1940s Kissing Guide Is Ridiculously On Point.
Kissing is like a gateway drug. It can lead to something sexual right at that moment, guarantee a second date that results in more passionate kissing, and even a possible long-term relationship. It can also have a detrimental effect on your love life. One bad kiss and it's all over. Ultimately, there's a right way to kiss and a wrong way to kiss. So in 1942, LIFE Magazine decided to publish a photo guide on how to kiss using stage actors from the 40s. Although the issue is decades behind us, it just comes to show you that the classics still have a lot they can teach us today.
It's all in the basics and can come in handy in modern day romantic life.
It's in the way you're positioned and your significant other is positioned that can have a positive or negative effect in your kissing style or how you look to others, especially if you're doing it in public.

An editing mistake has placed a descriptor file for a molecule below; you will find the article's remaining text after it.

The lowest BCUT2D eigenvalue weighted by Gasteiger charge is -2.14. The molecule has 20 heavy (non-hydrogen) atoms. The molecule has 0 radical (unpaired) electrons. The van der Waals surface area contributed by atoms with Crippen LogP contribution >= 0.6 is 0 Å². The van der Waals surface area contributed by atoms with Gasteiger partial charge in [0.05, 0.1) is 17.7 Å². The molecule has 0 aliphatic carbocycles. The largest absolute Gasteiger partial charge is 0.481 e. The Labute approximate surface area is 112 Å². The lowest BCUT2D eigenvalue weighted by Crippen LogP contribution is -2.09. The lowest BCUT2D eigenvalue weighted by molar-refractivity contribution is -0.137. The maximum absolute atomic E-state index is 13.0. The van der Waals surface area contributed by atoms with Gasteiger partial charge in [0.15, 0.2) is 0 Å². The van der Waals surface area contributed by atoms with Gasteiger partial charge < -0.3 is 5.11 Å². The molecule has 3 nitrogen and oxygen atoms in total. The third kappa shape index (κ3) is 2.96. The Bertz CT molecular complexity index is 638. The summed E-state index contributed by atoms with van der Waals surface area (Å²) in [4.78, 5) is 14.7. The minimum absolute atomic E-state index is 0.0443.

The last thing you want to do is kiss like you're standoffish.
This is more appropriate if you're both 5 years old and still believe that girls have cooties and boys are gross. You should never stand too far apart unless you want to look juvenile or like you're hiding a hard-on from her.
Standing close is fine, but you don't want to go overboard either.
You can stand close and have it be romantic without holding each other like a missle's about to hit you and these are your last moments on Earth.
Sprawling over the chair is the worst technique you can use.
It's okay. It happens during a moment of heated passion. But it can also put the girl in an ungraceful situation if her skirt ends up riding up when she's sitting in the arm of the chair. Plus it looks like she choked and died and he's trying to give her mouth to mouth to bring her back.
The key to kissing right while leaning on a chair is all about etiquette.
The girl should sit on the arm of the chair while the man holds her firmly but gently. It's very Humphrey Bogart and Ingrid Bergman in "Casablanca" versus cheap and tawdry.
Next, kissing sounds expressed in other languages.